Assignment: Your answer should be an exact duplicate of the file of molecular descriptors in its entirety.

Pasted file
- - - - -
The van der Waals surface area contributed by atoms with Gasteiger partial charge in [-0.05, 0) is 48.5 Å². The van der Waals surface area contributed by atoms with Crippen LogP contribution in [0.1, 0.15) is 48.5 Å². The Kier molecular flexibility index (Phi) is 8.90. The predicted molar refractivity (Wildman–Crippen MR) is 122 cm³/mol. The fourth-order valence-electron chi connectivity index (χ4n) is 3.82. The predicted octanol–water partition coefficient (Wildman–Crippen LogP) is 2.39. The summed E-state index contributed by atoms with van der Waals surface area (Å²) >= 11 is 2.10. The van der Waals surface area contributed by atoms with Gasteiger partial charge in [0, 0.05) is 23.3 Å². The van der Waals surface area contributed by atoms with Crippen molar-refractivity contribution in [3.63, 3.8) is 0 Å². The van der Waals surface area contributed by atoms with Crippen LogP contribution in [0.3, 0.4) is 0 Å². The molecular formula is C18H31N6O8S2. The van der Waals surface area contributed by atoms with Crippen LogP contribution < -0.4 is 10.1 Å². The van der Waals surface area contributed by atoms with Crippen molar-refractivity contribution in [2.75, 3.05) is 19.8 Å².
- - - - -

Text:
The van der Waals surface area contributed by atoms with Gasteiger partial charge in [-0.05, 0) is 48.5 Å². The van der Waals surface area contributed by atoms with Crippen LogP contribution in [0.1, 0.15) is 48.5 Å². The Kier molecular flexibility index (Phi) is 8.90. The predicted molar refractivity (Wildman–Crippen MR) is 122 cm³/mol. The fourth-order valence-electron chi connectivity index (χ4n) is 3.82. The predicted octanol–water partition coefficient (Wildman–Crippen LogP) is 2.39. The summed E-state index contributed by atoms with van der Waals surface area (Å²) >= 11 is 2.10. The van der Waals surface area contributed by atoms with Gasteiger partial charge in [0, 0.05) is 23.3 Å². The van der Waals surface area contributed by atoms with Crippen molar-refractivity contribution in [3.63, 3.8) is 0 Å². The van der Waals surface area contributed by atoms with Crippen LogP contribution in [0.3, 0.4) is 0 Å². The molecular formula is C18H31N6O8S2. The van der Waals surface area contributed by atoms with Crippen LogP contribution < -0.4 is 10.1 Å². The van der Waals surface area contributed by atoms with Crippen molar-refractivity contribution in [2.75, 3.05) is 19.8 Å².